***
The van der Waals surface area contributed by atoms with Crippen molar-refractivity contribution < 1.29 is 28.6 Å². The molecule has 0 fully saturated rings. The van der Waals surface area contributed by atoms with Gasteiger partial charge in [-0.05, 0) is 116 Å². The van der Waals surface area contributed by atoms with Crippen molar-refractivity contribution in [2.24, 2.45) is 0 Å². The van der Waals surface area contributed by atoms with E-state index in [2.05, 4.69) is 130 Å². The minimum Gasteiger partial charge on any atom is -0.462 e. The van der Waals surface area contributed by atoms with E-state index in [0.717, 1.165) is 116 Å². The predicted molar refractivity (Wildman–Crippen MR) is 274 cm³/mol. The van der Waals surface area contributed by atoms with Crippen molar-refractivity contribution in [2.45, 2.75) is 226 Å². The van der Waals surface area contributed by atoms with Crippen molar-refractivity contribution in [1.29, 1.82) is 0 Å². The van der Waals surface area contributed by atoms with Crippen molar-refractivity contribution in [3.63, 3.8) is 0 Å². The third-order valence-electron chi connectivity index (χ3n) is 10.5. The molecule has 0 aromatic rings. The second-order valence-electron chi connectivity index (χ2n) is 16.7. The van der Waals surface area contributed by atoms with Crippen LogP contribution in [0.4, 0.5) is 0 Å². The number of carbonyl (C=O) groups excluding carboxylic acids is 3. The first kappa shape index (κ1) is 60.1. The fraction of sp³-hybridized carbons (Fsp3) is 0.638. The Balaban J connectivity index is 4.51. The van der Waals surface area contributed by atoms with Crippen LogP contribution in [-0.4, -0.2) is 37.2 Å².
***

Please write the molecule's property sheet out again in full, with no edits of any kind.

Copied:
The van der Waals surface area contributed by atoms with Crippen molar-refractivity contribution < 1.29 is 28.6 Å². The molecule has 0 fully saturated rings. The van der Waals surface area contributed by atoms with Gasteiger partial charge in [-0.05, 0) is 116 Å². The van der Waals surface area contributed by atoms with Crippen molar-refractivity contribution in [2.24, 2.45) is 0 Å². The van der Waals surface area contributed by atoms with E-state index in [2.05, 4.69) is 130 Å². The minimum Gasteiger partial charge on any atom is -0.462 e. The van der Waals surface area contributed by atoms with E-state index in [0.717, 1.165) is 116 Å². The predicted molar refractivity (Wildman–Crippen MR) is 274 cm³/mol. The van der Waals surface area contributed by atoms with Crippen molar-refractivity contribution in [2.45, 2.75) is 226 Å². The van der Waals surface area contributed by atoms with Crippen molar-refractivity contribution in [1.29, 1.82) is 0 Å². The van der Waals surface area contributed by atoms with Crippen molar-refractivity contribution in [3.63, 3.8) is 0 Å². The third-order valence-electron chi connectivity index (χ3n) is 10.5. The molecule has 0 aromatic rings. The second-order valence-electron chi connectivity index (χ2n) is 16.7. The van der Waals surface area contributed by atoms with Crippen LogP contribution in [0.4, 0.5) is 0 Å². The number of carbonyl (C=O) groups excluding carboxylic acids is 3. The first kappa shape index (κ1) is 60.1. The fraction of sp³-hybridized carbons (Fsp3) is 0.638. The Balaban J connectivity index is 4.51. The van der Waals surface area contributed by atoms with Crippen LogP contribution in [-0.4, -0.2) is 37.2 Å².